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56 Cards in this Set

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Adaptations to life on land that distinguish plants from green algae
1. cuticle
1a. stoma
1b. guard cells
2. protective pigments
3. thick spore/pollen walls
4. gametangia
5. embryos
Cuticle
Thick external layer that prevents water loss
Stomata (plural of stoma)
Openings in the cuticle to allow gas exchange and reduce water loss
Guard Cells
Sausage shaped cells that form the stomata
Protective Pigments
Protect against effects of UV radiation
Thick Spore/Pollen Walls
Prevent desiccation and decay of sperm
Gametangia
Cases that contain plant gametes
Archegonia
Female gametangia
Antheridia
Male gametangia
Embryos
Young plant contained in specialized, protective structure
Nontracheophytes
Plants without vascular tissue.
Lack a vascular system (except in some mosses where it is very simplistic).
Have a rudimentary system of cells that conduct water and nutrients.
Non-seed Tracheophytes
Plants without seeds, with vascular tissue
Seed plants (Gymnosperms and angiosperms)
Plants with seeds
Tracheophytes
Have a developed vascular system:
1) Xylem: carries water and minerals from roots to leaves (monodirectional)
2) Phloem: carries plant products (sugars, hormones, vitamins, etc) throughout the plant (bi-directional)
Liverworts (ph. Hepaticophyta)
A phylum of the kingdom Plantae of the domain Eukarya.
A non-tracheophyte.
1) No specialized growing zone: growth from across the plant.
2) Lack stomata in their cuticle.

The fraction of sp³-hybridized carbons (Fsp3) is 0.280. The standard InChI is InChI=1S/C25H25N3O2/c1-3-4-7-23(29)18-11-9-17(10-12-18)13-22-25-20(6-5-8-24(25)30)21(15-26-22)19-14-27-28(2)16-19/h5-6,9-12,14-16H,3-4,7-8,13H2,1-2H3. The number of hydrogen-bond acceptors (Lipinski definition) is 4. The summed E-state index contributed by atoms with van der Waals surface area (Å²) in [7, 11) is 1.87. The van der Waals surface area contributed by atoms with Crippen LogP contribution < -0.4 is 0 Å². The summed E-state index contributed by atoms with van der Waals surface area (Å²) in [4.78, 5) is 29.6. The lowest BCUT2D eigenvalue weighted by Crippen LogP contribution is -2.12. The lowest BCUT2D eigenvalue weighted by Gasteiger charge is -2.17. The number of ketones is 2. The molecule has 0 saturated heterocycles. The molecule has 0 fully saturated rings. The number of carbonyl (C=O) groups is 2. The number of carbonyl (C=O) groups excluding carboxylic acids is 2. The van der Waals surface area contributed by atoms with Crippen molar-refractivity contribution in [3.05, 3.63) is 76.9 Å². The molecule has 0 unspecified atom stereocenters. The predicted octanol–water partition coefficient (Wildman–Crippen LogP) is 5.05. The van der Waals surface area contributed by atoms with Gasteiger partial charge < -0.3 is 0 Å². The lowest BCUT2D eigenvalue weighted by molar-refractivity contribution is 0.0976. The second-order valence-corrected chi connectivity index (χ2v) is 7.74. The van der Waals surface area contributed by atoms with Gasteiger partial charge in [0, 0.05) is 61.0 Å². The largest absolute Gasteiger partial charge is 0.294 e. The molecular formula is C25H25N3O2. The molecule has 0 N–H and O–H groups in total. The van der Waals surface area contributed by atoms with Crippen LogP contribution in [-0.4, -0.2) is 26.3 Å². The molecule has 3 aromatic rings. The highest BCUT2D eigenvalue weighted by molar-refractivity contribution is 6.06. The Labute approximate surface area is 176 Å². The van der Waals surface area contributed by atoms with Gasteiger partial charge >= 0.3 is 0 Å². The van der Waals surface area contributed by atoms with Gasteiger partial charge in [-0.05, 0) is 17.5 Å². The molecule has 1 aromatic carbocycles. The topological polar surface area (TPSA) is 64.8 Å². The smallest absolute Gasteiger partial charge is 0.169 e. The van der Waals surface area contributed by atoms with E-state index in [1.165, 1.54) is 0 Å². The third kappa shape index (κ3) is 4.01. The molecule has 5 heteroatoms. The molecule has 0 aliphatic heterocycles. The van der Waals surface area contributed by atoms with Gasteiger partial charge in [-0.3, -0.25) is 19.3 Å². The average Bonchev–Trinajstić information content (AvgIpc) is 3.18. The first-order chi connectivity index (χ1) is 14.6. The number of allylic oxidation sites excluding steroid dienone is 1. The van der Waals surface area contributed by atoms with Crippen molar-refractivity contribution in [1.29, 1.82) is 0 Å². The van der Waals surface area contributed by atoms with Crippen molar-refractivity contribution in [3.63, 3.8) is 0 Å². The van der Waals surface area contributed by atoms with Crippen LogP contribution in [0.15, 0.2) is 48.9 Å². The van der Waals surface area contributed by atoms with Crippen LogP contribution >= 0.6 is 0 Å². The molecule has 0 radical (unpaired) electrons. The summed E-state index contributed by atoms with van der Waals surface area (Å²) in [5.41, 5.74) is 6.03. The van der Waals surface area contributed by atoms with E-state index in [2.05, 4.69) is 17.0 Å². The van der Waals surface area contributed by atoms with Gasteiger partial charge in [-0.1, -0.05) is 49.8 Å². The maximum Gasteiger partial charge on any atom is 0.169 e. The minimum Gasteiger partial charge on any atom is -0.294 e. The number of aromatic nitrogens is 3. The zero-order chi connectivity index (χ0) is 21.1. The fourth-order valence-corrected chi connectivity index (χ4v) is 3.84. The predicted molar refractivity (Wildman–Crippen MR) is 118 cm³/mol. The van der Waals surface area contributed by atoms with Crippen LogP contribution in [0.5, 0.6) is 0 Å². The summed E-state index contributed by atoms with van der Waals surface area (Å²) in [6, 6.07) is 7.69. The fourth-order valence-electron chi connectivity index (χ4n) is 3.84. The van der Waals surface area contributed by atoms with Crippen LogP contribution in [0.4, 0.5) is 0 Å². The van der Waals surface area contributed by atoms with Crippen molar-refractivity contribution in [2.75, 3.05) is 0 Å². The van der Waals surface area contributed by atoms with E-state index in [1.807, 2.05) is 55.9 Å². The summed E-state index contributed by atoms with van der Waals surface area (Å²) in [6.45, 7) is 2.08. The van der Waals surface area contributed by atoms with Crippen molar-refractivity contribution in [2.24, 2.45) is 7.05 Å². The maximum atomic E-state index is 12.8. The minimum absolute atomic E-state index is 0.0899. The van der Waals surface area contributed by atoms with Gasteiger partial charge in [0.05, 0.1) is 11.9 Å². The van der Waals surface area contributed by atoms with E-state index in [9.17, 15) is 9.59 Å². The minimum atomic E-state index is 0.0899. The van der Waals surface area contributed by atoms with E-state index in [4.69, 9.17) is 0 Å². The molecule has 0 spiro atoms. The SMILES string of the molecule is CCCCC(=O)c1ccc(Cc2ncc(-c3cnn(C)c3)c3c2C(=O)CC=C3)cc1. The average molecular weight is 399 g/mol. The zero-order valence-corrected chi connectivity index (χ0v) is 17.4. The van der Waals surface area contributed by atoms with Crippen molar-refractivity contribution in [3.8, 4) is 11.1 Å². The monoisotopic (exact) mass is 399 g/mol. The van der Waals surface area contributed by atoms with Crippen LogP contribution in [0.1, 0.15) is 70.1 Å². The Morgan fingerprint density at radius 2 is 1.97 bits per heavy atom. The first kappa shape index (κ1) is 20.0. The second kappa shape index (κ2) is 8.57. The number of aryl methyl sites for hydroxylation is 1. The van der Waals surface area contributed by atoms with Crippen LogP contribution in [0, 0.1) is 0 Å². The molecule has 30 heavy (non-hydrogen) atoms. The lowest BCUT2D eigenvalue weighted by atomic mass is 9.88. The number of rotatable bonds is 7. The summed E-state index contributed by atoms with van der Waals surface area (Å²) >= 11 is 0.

Hornworts (ph. Anthocerophyta)
A phylum of the kingdom Plantae of the domain Eukarya.
Non-tracheophytes.
1) Growing zone at the basal end.
Mosses (ph. Bryophyta)
A phylum of the kingdom Plantae of the domain Eukarya.
Non-tracheophytes.
1) Growing zone at the apical ends (move your fingertips!)
2) Transport mechanisms for water and sugars first emerged in mosses.
Tracheids
Cells specializing in carrying water and nutrients.
Tracheophyte adaptations which evolved over time
1. Roots
2. True leaves
3. Heterospory
3a. Megaspores
3b. Microspores
Heterospory
The production of gametes with distinctly different sizes.
Megaspore: female gametes
Microspore: male gametes
Club mosses (ph. Lycophyta)
A phylum of the kingdom Plantae of the domain Eukarya.
Non-seed tracheophytes.
1. Apical cell division (fingertips and toes)
2. Simple leaves
3. Leaves arranged in a spiral.
Dominant generation is gametophyte.
Horsetails (ph. Pterophyta)
Genus Equisetium
A genus and phylum of the kingdom Plantae of the domain Eukarya.
Non-seed tracheophytes.
1. Basal cell division
2. Simple leaves and true roots.
3. Leaves arranged in a whorl, or circle, around stem.
4. Also called scouring rush because of the silica deposits (like diatoms)
5. Store gold
Dominant generation is gametophyte.
Whisk ferns (ph. Pterophyta)
A phylum of the kingdom Plantae of the domain Eukarya.
Non-seed tracheophytes.
1. No true leaves and no true roots.
2. Probably living relic to last vascular plants without roots or leaves.
Dominant generation is gametophyte.
Ferns (ph. Pterophyta)
A phylum of the kingdom Plantae of the domain Eukarya.
Non-seed tracheophytes.
1. True roots and complex leaves.
2. Probably earliest plants with a complete vascular and anatomical structure to modern plants
3. Still no seeds - produce spores
4. Reproduction still tied to water.
Dominant generation is sporophyte.
Chlorophyll found in all plants
Chlorophyll a & b
Alternation of Generations
One stage of a plant's life is haploid, the other diploid.
In all seed plants, the diploid stage is most obvious.
Haploid generations are fed by diploid stage.